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Lords of Finance: 1929, The Great Depression, and the Bankers who Broke the World Paperback – 7 Jan 2010


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Product details

  • Paperback: 576 pages
  • Publisher: Windmill Books (7 Jan 2010)
  • Language: English
  • ISBN-10: 009949308X
  • ISBN-13: 978-0099493082
  • Product Dimensions: 12.7 x 3.7 x 19.7 cm
  • Average Customer Review: 4.7 out of 5 stars  See all reviews (37 customer reviews)
  • Amazon Bestsellers Rank: 35,352 in Books (See Top 100 in Books)

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Review

"NIALL FERGUSON: 'Highly readable... [Ahamed] cannot have foreseen how timely his book would be." (FT)

"ROBERT PESTON: 'Compelling and convincing...humanises the world's descent into economic chaos.'" (Sunday Times)

"'Fascinating... Anyone who wants to understand the origins of the economic world we live in would do well to read this book...brisk, original, incisive and entertaining." (Michael Beschloss)

"One of those rare books - authoritative, readable and relevant - that puts the "story" back into history... a spellbinding, richly human [and] cinematic narrative." (Strobe Talbott)

"Absorbing [and] provocative, not least because it is still relevant." (The Economist)

Review

`Fascinating ... a brisk, original, incisive and entertaining account of a crucial time in the world's economic history that continues to affect us all today. Anyone who wants to understand the origins of the economic world we live in would do well to read this book' --This text refers to an out of print or unavailable edition of this title.

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Front Cover | Copyright | Table of Contents | Excerpt | Index | Back Cover
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Customer Reviews

4.7 out of 5 stars
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Most Helpful Customer Reviews

11 of 11 people found the following review helpful By DOPPLEGANGER TOP 500 REVIEWER on 20 Mar 2011
Format: Paperback Verified Purchase
Some seem to think that the recent devastating, greed-induced, brainless financial cock-up at an astronomical cost to the taxpayer, is unlikely to reoccur. They are so, so wrong. During the past century alone, there have been a number of financial disgraces that have impacted on society at large, the hitherto most serious being The Wall Street Crash of 1929, and the subsequent Great Depression of the 1930's. We didn't learn in the medium or long-term from any of these events, and will not do so in the future, as our actions are governed always an equal mixture of ambition, greed, and asininity. There will be another global financial melt down in the future, guaranteed for certain, so lets hope the tax-payers have very deep pockets and short memories because the perpetrators of massive monetary bankruptcies are rarely penalised with loss of liberty or bank balances.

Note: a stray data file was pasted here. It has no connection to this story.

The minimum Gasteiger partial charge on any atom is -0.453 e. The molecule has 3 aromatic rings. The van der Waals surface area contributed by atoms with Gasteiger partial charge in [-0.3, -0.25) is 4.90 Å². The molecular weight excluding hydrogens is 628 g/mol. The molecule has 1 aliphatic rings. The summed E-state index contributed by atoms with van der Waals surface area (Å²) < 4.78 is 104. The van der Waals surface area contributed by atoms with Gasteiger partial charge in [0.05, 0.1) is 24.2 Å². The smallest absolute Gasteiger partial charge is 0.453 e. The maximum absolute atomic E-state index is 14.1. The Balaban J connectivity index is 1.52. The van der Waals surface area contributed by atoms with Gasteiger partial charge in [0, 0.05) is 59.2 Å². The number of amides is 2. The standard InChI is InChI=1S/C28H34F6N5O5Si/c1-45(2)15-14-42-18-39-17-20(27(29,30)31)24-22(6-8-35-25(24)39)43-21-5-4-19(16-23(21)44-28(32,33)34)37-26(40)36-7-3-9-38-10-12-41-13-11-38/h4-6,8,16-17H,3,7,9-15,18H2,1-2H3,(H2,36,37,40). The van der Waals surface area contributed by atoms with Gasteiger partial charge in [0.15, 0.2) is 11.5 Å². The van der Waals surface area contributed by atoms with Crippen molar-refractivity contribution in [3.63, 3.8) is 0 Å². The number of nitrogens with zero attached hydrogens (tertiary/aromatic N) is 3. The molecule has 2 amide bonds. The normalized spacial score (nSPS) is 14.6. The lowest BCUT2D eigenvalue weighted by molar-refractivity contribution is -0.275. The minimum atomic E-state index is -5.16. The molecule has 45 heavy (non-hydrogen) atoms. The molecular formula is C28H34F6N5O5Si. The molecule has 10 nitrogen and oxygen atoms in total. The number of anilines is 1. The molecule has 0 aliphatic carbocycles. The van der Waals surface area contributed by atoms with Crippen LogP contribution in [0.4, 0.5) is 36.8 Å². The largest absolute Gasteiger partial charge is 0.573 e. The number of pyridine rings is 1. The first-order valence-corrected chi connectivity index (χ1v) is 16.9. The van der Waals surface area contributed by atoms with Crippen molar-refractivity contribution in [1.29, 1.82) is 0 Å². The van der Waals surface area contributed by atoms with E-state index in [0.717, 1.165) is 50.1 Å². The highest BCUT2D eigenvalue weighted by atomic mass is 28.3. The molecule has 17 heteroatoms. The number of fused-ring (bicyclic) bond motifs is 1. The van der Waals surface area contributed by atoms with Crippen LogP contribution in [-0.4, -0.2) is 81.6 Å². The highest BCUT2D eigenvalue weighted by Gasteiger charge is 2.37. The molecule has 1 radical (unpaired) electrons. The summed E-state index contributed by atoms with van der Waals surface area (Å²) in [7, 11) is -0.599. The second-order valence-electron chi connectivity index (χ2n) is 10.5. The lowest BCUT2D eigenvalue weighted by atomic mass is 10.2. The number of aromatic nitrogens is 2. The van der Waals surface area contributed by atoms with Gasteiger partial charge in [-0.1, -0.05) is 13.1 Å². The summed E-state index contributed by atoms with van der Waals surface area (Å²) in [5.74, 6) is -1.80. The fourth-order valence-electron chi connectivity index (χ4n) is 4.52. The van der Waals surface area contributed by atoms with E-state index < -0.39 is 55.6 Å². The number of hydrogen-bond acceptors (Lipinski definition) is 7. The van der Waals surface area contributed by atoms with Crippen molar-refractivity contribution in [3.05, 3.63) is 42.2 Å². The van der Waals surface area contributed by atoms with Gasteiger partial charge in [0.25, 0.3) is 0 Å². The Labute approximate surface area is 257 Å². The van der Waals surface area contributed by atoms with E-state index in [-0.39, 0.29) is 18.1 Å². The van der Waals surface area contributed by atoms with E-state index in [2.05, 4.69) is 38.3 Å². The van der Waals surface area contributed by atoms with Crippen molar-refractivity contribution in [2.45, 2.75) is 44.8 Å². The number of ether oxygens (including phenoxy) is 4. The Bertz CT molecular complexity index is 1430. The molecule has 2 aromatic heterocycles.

So to "Lords Of Finance", it is commonly believed that the Great Depression that began in 1929 resulted from a sequence of events beyond any one person's or governments control. In fact, as Liaquat Ahamed reveals, it was the decisions taken by a small number of central bankers that were the primary cause of the economic meltdown, that set the scene for the terrible downward spiral leading to unruly markets and the manifestations of the very worse of human behaviour. All seems a bit familiar doesn't it?

In "Lords Of Finance", we meet the neurotic and enigmatic Montague Norman of the Bank of England, the xenophobic and suspicious Emile Moreau of the Banque de France, the arrogant yet brilliant Hjalmar Schacht of the Reichsbank, and Benjamin Strong of The Federal Reserve Bank of New York.
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26 of 27 people found the following review helpful By Hugh Janus on 24 April 2009